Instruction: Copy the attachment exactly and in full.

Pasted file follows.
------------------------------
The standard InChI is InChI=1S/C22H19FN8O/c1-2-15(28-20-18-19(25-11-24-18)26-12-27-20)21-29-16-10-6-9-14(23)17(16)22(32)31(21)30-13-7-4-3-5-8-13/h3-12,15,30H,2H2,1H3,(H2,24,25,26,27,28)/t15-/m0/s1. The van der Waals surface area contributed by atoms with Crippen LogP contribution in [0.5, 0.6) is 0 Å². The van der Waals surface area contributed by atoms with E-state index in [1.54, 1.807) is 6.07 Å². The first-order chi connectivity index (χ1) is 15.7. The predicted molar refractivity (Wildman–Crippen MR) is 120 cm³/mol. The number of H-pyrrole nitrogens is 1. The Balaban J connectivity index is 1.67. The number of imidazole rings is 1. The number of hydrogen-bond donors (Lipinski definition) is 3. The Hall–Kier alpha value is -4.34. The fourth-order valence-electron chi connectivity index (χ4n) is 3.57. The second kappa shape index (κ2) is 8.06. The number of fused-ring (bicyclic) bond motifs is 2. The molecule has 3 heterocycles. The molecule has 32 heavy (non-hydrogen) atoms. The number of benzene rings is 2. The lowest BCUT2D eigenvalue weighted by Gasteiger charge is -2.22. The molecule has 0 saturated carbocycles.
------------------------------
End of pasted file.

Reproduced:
The standard InChI is InChI=1S/C22H19FN8O/c1-2-15(28-20-18-19(25-11-24-18)26-12-27-20)21-29-16-10-6-9-14(23)17(16)22(32)31(21)30-13-7-4-3-5-8-13/h3-12,15,30H,2H2,1H3,(H2,24,25,26,27,28)/t15-/m0/s1. The van der Waals surface area contributed by atoms with Crippen LogP contribution in [0.5, 0.6) is 0 Å². The van der Waals surface area contributed by atoms with E-state index in [1.54, 1.807) is 6.07 Å². The first-order chi connectivity index (χ1) is 15.7. The predicted molar refractivity (Wildman–Crippen MR) is 120 cm³/mol. The number of H-pyrrole nitrogens is 1. The Balaban J connectivity index is 1.67. The number of imidazole rings is 1. The number of hydrogen-bond donors (Lipinski definition) is 3. The Hall–Kier alpha value is -4.34. The fourth-order valence-electron chi connectivity index (χ4n) is 3.57. The second kappa shape index (κ2) is 8.06. The number of fused-ring (bicyclic) bond motifs is 2. The molecule has 3 heterocycles. The molecule has 32 heavy (non-hydrogen) atoms. The number of benzene rings is 2. The lowest BCUT2D eigenvalue weighted by Gasteiger charge is -2.22. The molecule has 0 saturated carbocycles.